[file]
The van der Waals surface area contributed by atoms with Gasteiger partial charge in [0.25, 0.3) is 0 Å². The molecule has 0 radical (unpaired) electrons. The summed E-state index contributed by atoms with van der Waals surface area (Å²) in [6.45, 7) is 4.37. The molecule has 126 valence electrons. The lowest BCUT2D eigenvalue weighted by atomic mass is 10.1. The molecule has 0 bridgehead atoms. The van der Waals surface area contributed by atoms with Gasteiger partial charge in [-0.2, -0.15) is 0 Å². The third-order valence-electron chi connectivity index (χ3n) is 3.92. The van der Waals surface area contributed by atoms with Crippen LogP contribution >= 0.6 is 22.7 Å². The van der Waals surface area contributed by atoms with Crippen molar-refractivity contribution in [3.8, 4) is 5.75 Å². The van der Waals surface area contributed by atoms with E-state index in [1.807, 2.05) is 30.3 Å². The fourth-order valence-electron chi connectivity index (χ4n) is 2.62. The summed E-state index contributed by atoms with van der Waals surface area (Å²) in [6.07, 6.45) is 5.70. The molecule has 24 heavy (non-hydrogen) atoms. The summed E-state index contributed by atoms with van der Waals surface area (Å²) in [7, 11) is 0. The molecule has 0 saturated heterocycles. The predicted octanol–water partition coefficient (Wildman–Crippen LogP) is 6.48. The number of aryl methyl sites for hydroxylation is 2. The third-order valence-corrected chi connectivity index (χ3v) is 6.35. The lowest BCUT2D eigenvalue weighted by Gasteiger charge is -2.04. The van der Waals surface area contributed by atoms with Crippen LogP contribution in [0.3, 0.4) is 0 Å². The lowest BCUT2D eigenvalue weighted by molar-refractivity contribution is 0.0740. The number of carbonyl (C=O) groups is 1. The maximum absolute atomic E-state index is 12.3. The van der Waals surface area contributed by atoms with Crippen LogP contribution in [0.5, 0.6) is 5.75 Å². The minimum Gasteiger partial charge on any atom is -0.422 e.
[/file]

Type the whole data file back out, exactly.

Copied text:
The van der Waals surface area contributed by atoms with Gasteiger partial charge in [0.25, 0.3) is 0 Å². The molecule has 0 radical (unpaired) electrons. The summed E-state index contributed by atoms with van der Waals surface area (Å²) in [6.45, 7) is 4.37. The molecule has 126 valence electrons. The lowest BCUT2D eigenvalue weighted by atomic mass is 10.1. The molecule has 0 bridgehead atoms. The van der Waals surface area contributed by atoms with Gasteiger partial charge in [-0.2, -0.15) is 0 Å². The third-order valence-electron chi connectivity index (χ3n) is 3.92. The van der Waals surface area contributed by atoms with Crippen LogP contribution >= 0.6 is 22.7 Å². The van der Waals surface area contributed by atoms with Crippen molar-refractivity contribution in [3.8, 4) is 5.75 Å². The van der Waals surface area contributed by atoms with E-state index in [1.807, 2.05) is 30.3 Å². The fourth-order valence-electron chi connectivity index (χ4n) is 2.62. The summed E-state index contributed by atoms with van der Waals surface area (Å²) in [6.07, 6.45) is 5.70. The molecule has 24 heavy (non-hydrogen) atoms. The summed E-state index contributed by atoms with van der Waals surface area (Å²) in [7, 11) is 0. The molecule has 0 saturated heterocycles. The predicted octanol–water partition coefficient (Wildman–Crippen LogP) is 6.48. The number of aryl methyl sites for hydroxylation is 2. The third-order valence-corrected chi connectivity index (χ3v) is 6.35. The lowest BCUT2D eigenvalue weighted by Gasteiger charge is -2.04. The van der Waals surface area contributed by atoms with Crippen LogP contribution in [0.3, 0.4) is 0 Å². The lowest BCUT2D eigenvalue weighted by molar-refractivity contribution is 0.0740. The number of carbonyl (C=O) groups is 1. The maximum absolute atomic E-state index is 12.3. The van der Waals surface area contributed by atoms with Crippen LogP contribution in [0.5, 0.6) is 5.75 Å². The minimum Gasteiger partial charge on any atom is -0.422 e.